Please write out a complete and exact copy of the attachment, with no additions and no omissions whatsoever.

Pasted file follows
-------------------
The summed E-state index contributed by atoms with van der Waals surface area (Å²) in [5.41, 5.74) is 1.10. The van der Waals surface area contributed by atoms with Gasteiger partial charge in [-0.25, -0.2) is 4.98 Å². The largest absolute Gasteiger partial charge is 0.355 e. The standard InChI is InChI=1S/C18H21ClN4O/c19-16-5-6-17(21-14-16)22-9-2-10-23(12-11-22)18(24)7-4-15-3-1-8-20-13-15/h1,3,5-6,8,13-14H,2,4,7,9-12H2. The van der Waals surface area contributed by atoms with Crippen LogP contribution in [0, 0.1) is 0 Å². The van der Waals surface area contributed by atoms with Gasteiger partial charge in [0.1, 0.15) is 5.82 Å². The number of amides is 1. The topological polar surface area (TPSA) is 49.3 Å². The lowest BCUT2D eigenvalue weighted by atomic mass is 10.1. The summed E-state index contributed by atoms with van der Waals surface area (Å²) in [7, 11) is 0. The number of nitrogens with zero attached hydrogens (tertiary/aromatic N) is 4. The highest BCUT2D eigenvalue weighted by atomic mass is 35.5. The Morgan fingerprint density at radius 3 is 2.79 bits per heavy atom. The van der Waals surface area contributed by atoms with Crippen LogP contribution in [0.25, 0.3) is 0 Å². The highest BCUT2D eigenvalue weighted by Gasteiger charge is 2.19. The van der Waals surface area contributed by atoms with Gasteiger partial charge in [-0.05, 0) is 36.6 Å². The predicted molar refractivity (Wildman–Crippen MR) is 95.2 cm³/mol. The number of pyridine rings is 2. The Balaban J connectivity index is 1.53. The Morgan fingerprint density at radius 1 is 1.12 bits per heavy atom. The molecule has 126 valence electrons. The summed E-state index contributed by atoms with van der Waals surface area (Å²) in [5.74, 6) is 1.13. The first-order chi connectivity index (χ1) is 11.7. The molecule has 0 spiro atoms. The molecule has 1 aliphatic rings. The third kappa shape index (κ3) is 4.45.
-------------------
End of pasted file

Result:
The summed E-state index contributed by atoms with van der Waals surface area (Å²) in [5.41, 5.74) is 1.10. The van der Waals surface area contributed by atoms with Gasteiger partial charge in [-0.25, -0.2) is 4.98 Å². The largest absolute Gasteiger partial charge is 0.355 e. The standard InChI is InChI=1S/C18H21ClN4O/c19-16-5-6-17(21-14-16)22-9-2-10-23(12-11-22)18(24)7-4-15-3-1-8-20-13-15/h1,3,5-6,8,13-14H,2,4,7,9-12H2. The van der Waals surface area contributed by atoms with Crippen LogP contribution in [0, 0.1) is 0 Å². The van der Waals surface area contributed by atoms with Gasteiger partial charge in [0.1, 0.15) is 5.82 Å². The number of amides is 1. The topological polar surface area (TPSA) is 49.3 Å². The lowest BCUT2D eigenvalue weighted by atomic mass is 10.1. The summed E-state index contributed by atoms with van der Waals surface area (Å²) in [7, 11) is 0. The number of nitrogens with zero attached hydrogens (tertiary/aromatic N) is 4. The highest BCUT2D eigenvalue weighted by atomic mass is 35.5. The Morgan fingerprint density at radius 3 is 2.79 bits per heavy atom. The van der Waals surface area contributed by atoms with Crippen LogP contribution in [0.25, 0.3) is 0 Å². The highest BCUT2D eigenvalue weighted by Gasteiger charge is 2.19. The van der Waals surface area contributed by atoms with Gasteiger partial charge in [-0.05, 0) is 36.6 Å². The predicted molar refractivity (Wildman–Crippen MR) is 95.2 cm³/mol. The number of pyridine rings is 2. The Balaban J connectivity index is 1.53. The Morgan fingerprint density at radius 1 is 1.12 bits per heavy atom. The molecule has 126 valence electrons. The summed E-state index contributed by atoms with van der Waals surface area (Å²) in [5.74, 6) is 1.13. The first-order chi connectivity index (χ1) is 11.7. The molecule has 0 spiro atoms. The molecule has 1 aliphatic rings. The third kappa shape index (κ3) is 4.45.